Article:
Celebrating 25 Years of Scoop
Special: Up To 25% Off Scoop Pro Learn More

Local Govt | National News Video | Parliament Headlines | Politics Headlines | Search


The Maritime NZ Detention Notice On The Aratere Is Now Lifted

The ferry has been in Picton, under the notice, since it grounded on 21 June.

Over the last two and a half weeks Maritime NZ has been engaging with KiwiRail on the grounding of the Aratere, seeking information from KiwiRail, its Class society and undertaking an inspection.

"Earlier this week, we inspected the vessel, and observed it undertake several tests while at berth involving systems, processes and equipment. Off the back of these tests we have now lifted the detention notice, but imposed conditions on the operation of the vessel," Maritime NZ Director, Kirstie Hewlett says.

These conditions allow the Aratere to return to service through a graduated and controlled approach that enables further assurance by KiwiRail, any corrective and preventative measures are implemented, and the vessel is operating safely.

Initially, the conditions will allow crew and rail freight only (four return sailings), then trucks and their drivers, followed by a limited passenger service, and then full capacity sailings to be permitted. The full return to service is subject to KiwiRail demonstrating it has implemented its return to service plan, and no further issues have been identified.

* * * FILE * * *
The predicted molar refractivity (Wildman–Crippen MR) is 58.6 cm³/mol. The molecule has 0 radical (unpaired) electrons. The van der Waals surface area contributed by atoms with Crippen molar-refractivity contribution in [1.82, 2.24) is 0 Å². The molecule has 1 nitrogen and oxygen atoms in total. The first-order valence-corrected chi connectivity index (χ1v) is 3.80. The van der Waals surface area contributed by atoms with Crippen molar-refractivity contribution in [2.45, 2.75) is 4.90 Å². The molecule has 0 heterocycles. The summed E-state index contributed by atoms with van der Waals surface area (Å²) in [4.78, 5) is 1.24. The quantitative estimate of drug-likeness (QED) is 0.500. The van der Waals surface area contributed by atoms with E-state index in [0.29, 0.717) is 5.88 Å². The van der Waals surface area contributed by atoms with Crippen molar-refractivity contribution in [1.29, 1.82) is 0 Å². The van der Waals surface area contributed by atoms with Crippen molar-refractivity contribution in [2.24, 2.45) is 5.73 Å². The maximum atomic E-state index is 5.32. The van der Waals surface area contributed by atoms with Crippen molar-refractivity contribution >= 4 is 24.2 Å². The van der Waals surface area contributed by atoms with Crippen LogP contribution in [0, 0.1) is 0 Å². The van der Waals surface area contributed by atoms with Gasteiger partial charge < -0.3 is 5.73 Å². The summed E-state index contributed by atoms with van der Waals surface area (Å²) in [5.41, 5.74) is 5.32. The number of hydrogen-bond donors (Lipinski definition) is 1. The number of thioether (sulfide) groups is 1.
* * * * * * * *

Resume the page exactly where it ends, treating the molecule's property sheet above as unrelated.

The harbourmasters in Wellington and Marlborough have also placed conditions around pilotage for the Aratere’s exit and entry of the two harbours.

In the coming weeks, Maritime NZ Inspectors will also undertake a focused audit on the Interislander fleet. This will look at its processes, procedures, training, risk management as well as looking at how it brings on new equipment and familiarises its personnel.

Advertisement - scroll to continue reading

Are you getting our free newsletter?

Subscribe to Scoop’s 'The Catch Up' our free weekly newsletter sent to your inbox every Monday with stories from across our network.

"Maritime NZ’s inspections and audits are a reflection of a point in time, and the operator, KiwiRail has the primary responsibility for day to day safe operation of the vessel, and its wider fleet," Ms Hewlett says.

The investigation into the cause of the grounding is separate from the detention notice and audit.

The Maritime NZ investigation is focusing on exploring the broad range of factors that caused the vessel to ground and will take several months.

However; while the cause of the grounding is yet to be formally determined. Maritime NZ’s preliminary enquiries have found that the incident was not due to a crew member leaving the bridge to make a coffee.

© Scoop Media

Advertisement - scroll to continue reading
Parliament Headlines | Politics Headlines | Regional Headlines




InfoPages News Channels


Join Our Free Newsletter

Subscribe to Scoop’s 'The Catch Up' our free weekly newsletter sent to your inbox every Monday with stories from across our network.